Hodan Ibrahim

20 Dec 2019

Creative Careers Academy member Hodan Ibrahim, currently working with Somerset House Visitor Experience team, reviews our exhibition Mary Sibande: I Came Apart at the Seams

Viewing Mary Sibande’s first solo exhibition, I Come Apart at the Seams, was an emotional experience. Her artwork voices a riveting tale of the hardship and suffering of African women during colonial times and the era of apartheid in South Africa.

Sibande models her alter-ego Sophie after herself. Through a series of life-sized sculptures and paintings, she displays Sophie's shifting narrative. Her artwork is intended as an homage to generations of women in Sibande’s own family, as most of her maternal linage were women who worked in roles of servitude.

This exhibition celebrates three series of work. The symbolic use of colours is reflected throughout her art but particularly within Sophie’s clothing transitions. We identify three colour stages: blue, purple and red, which mirrors three important stages in South African history which she attempts to reclaim: the rise and rule of the apartheid system, the fall and the legacy of the apartheid.

The first line of transitioning, the ‘blue’ stage, titled ‘Long Live the Dead Queen’ (2009) refers to Sophie’s family legacy of enforced domestic labour. We see two figures; one in the royal blue uniform of domestic workers and the other in purple. Sibande incorporates Victorian elements to the uniform to portray she’s repossessing back the power of free will. Interestingly, it is here I notice all manifestations of Sophie have her eyes shut, as if she is refusing this reality; this reveals a new depth to Sophie’s history.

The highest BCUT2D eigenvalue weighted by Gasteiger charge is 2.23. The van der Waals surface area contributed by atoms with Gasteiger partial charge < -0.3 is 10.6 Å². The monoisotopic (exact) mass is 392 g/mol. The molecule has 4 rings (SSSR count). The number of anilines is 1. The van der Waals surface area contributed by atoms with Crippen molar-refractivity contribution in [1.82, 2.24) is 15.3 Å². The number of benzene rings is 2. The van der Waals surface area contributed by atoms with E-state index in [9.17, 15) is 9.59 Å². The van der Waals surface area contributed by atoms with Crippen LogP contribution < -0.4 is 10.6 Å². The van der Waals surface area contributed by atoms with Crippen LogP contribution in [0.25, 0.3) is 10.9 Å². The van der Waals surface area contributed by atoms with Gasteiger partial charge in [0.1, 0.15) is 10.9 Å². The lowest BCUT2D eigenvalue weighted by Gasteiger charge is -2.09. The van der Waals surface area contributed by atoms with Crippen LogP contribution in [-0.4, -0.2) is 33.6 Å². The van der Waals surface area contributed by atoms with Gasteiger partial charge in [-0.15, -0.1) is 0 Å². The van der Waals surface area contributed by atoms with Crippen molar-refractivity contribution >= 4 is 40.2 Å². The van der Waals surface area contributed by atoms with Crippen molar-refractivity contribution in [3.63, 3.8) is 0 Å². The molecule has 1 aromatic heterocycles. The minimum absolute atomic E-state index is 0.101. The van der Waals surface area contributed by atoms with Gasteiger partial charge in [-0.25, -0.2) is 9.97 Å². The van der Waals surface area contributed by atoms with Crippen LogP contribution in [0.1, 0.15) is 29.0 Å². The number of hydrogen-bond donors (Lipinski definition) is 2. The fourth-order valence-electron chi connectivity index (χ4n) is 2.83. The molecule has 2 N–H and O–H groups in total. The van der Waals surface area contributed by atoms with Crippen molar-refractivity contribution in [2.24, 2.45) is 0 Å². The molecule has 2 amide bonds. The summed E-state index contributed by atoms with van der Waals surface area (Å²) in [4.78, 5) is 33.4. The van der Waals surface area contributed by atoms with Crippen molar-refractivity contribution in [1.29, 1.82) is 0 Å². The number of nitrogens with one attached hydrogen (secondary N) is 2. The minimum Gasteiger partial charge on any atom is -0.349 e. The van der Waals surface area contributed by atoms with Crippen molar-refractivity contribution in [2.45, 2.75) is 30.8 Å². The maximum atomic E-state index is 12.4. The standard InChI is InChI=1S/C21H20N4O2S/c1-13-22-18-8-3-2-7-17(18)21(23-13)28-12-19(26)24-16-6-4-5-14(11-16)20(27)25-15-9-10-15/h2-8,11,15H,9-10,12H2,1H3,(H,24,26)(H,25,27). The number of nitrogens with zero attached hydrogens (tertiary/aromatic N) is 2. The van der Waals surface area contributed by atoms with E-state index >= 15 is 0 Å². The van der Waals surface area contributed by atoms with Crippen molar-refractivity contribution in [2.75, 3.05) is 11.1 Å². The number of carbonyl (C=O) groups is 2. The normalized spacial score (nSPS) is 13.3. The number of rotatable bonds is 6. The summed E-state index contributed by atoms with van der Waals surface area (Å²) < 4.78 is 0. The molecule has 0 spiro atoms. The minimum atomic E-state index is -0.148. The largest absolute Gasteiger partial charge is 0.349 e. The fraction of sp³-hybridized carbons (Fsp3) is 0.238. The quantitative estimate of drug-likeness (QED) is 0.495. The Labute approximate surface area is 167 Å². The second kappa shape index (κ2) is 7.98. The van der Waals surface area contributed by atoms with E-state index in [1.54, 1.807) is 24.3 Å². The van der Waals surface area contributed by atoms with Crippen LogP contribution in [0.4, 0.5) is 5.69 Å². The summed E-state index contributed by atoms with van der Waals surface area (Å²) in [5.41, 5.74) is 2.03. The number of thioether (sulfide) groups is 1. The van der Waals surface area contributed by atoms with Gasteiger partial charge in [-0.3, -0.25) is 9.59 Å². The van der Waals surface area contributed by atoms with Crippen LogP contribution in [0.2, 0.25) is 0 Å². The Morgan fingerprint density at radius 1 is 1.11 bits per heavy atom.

The works then transition to purple, a colour which symbolises the resistance during apartheid which occurred in 1989. Also known as the purple rain protest due to the dye colour police often sprayed on individuals. The title ‘The Purple Shall Govern’ follows Sophie’s alter-ego. This version of Sophie illuminates gothic, supernatural elements. We are presented with a life-sized transformation of Sophie; trapped, entangled in purple tentacles. She’s wedged into the wall like roots, giving us the illusion she is absorbing power.

The final transitional is red, the colour of passion, anger and fire. In the final photograph she is seated on a high table, she is shown as a priestess and a healer. Her anger feeds her creative forces in understanding to heal; you must feed from that rage. Sibande expresses anger at the daunting social equality, the oppressive social structure that remains although the Apartheid is over.

Sibande’s series of work passes on a sense of empowerment. The exhibition depicts racial stereotypes that have thrived within her home country. She uses costumes and her body as a canvas to explore her story. Her art is unsurprisingly inspirational, raw and intense. Sibande uses her heritage to create artwork that is political and confrontational. It’s self-evident she is not only a pioneer in the South Africa Art culture, she has also made a powerful impact and addition to the British art scene.

Mary Sibande: I Came Apart at the Seams is open until 05 January 2020